Rafting Up

Rafting up can be one of the most memorable and enjoyable experiences for boaters. Or not.

      I always look forward to the weekends when I have the opportunity to raft up with friends. On other occasions, such as major events, rafting up is more a matter of necessity than choice. In either case, it is important that boaters follow proper etiquette and good manners so that no one’s day, or boat, ends up damaged.

     During football season, many Jacksonville residents take advantage of the opportunity to attend Jaguar games by boat. It is one of the benefits of living in a city where the football stadium is on the water. Of course, when you decide to dock at Metro Park Marina, and you are going to the fixed dock, you are going to be required to raft up with other boaters.

Here are some guidelines and etiquette tips for rafting up:

Slower is better. Slowest is best. Instead of motoring up quickly, move your gearshift forward, then back to neutral, then forward, then back to neutral, so you can bump in slowly.

Everyone should know their job. Have one person on the bow and one person on the stern, with line coiled and ready, with fenders out in place.

Make sure that you are close enough so that when the person with the line throws it, someone is there to catch it. (And make sure your first mate knows how to throw a line before you reach the dock.)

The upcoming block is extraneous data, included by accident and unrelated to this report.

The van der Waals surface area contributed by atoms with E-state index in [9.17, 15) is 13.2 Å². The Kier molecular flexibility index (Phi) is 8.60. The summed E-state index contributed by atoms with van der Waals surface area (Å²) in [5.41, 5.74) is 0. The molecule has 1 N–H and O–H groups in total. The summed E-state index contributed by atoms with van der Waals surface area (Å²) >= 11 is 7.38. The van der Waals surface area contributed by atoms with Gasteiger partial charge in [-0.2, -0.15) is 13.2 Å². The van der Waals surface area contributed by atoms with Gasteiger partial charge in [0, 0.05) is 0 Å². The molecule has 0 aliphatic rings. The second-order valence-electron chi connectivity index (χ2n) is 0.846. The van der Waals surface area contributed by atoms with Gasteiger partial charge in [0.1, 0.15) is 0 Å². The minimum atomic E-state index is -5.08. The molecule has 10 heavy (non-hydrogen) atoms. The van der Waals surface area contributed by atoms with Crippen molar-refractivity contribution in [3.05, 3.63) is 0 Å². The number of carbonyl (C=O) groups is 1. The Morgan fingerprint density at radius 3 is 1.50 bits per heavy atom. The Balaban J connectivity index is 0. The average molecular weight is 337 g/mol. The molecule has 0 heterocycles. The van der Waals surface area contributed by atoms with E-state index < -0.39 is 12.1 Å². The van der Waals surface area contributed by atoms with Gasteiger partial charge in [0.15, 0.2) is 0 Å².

As soon as the person on the boat you’re rafting up to gets your line, the first thing they need to do is put it on a cleat, just around the cleat, so that they can pull in the slack and tighten it down when the boat is in the proper position with the fenders out.

You should never raft up to another boat until you have the attention of someone on that boat, if there is one.

If the boat you are rafting up to is unoccupied, you’ll need to be doubly prepared. Your crew will have to get lines on the other boat’s cleat to secure your boat. You will also have to make sure that all the fenders are in the proper place.

Always use a spring line. Without one, boats can swing forward or back, causing the fenders to get out of place and risking damage.

If you are docking at the Jacksonville Landing or Metro Park Marina – and are the third or fifth boat in the raft up — the city dock manager will require you to have an additional line that runs from the bow of your boat to the dock. (I carry two sets of 75-feet of line in case I am the third or the fifth boat in the raft up.) The reason for this: The current runs so quickly on that part of the river that boats rafted out together can swing out of line. You can see from this picture the 6th line of boats is swinging out quite a  bit because we did not have that last boat tied properly to the dock.


Plan ahead. What if you are the third boat in a five-boat raft up and want to leave? If you have a skilled crew, and people on either side of you to help, you can slip out of the raft up and leave, but it’s not a simple maneuver. You’ll want people who can grab the boats on each side of your boat and move them in once you depart. In such an instance, it is very important to consider the speed and direction of the current and how it will affect your boat, as you leave, and the boats remaining in the raft up.

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This post was written by Boatanista

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